• Shelter – I know some of you would put the rent or the mortgage at the top of the list, but we don’t. It’s important to keep your home current, but if the choice is between that and eating I’m going to choose my kids’ stomachs every time. Your home should cost you a predictable amount every month. By the way, home maintenance isn’t a necessity – except when it’s an emergency, but you should have a separate fund for that.
  • Transportation – Being able to get from point A to point B without concern is a necessity. For most of us, that means keeping our cars running. We budget three sub-items here: Fuel. Insurance/Fees. Maintenance. In that order. Unlike the house, car maintenance isn’t a luxury. Cars need regular oil changes. Tires wear down. You can’t afford to not have a small stack of cash set aside when a minor car repair is required.

Now, some of you might add a few more things to that list, and that’s your choice. Resist adding too much, though. Some add clothing and I can see that, but your flip-phone and television service are never going to be necessities, and (though I’m loathe to admit it) the Internet is a luxury, too.

2. Start over at the beginning of every month. This one was hard for me to accept. I kept trying to make the Super-Budget that would cover all possible expenses. After struggling, I realized these two realities.

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First, it is nigh-impossible to account for every little expenditure months in advance. It’s okay to plan ahead a few months for a looming expense, but that’s it.

Second, it drives my wife crazy. Even if you find that first reality silly, because you love tinkering with your budget, try to remember the other people involved. They’re not like you. They don’t like counting pennies for every future expense. The budget has to work for them, too.

So, before any money comes in, plan a budget for just that month. Pay for your necessities. Then your other expected expenses and savings. Then decide where the remaining money needs to go, based on what’s important that month.

3. Keep it simple. The monthly budget is a vision of how your money is going to be working for you over the next few weeks. Generally speaking, people don’t buy into complex visions. So, make the goals of your budget clear. Set up some broad expense categories with well-defined boundaries. Give yourself a way to review it in a couple of minutes, so you know where you stand. Doing this will make it easier for you and others to accept and follow your budget.

4. Work together. I’ve already covered this point a bit in a previous post but it’s worth touching on again. If you’re married, you have joined your lives, your bank accounts and your debts. The budget is something you should both agree upon and hold each other accountable to. The benefits from working together are totally worth the discomfort of figuring out how to do it, so do it.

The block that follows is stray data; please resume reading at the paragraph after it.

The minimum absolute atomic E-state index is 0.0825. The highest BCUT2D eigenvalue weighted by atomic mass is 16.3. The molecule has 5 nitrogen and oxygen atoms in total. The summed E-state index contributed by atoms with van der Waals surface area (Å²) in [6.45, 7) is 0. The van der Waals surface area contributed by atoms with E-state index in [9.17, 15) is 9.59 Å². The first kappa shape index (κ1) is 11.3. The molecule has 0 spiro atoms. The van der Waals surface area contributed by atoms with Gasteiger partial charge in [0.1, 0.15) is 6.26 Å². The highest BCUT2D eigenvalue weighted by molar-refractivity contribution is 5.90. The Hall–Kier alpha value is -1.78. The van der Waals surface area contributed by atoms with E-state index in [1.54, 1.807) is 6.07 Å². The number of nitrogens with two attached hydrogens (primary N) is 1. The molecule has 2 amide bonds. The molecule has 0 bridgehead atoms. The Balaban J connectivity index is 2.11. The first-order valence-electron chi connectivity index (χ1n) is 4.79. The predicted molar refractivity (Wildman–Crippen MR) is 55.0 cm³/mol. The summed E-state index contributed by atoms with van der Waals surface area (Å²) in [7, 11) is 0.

While I’m here, let me address the single people. In one way you have it easy, because you get to avoid the struggling and compromising. You write the budget, and then you spend the budget. Go you. The problem you can have is with accountability. There’s no one on board with the plan to call you out when you’re not following the plan. If you find yourself having trouble with that, take the radical step of allowing someone to hold you accountable to your budget. You don’t have to marry them, honest.

5. Be prepared for it to fail. Now, why on earth would I tell you that? Because it happens. A lot.

Your budget is written, and it looks great. For the first two weeks, everything is fine. Then it happens. That thing that you were sure was due next month is actually due this month. Your son’s field trip is today and you forgot that he needs $20 for it. And why is the water bill so freaking high? Your great plan for the month may or may not be blown, but either way you have to adjust and figure out where the extra money is coming from.

The frustration can lead to discouragement, and before it does you need to stop and change your perspective. See, when you weren’t writing a budget, things like this would cause your money to invisibly trickle away, leaving you wondering where it went as you reached for your credit card. By becoming intentional with your expenses, you discover these leaks. Take these problems and turn them into opportunities to teach yourself, and your family, better money practices.

November 24, 2010 Posted by | Work and Money | , , , , , | 1 Comment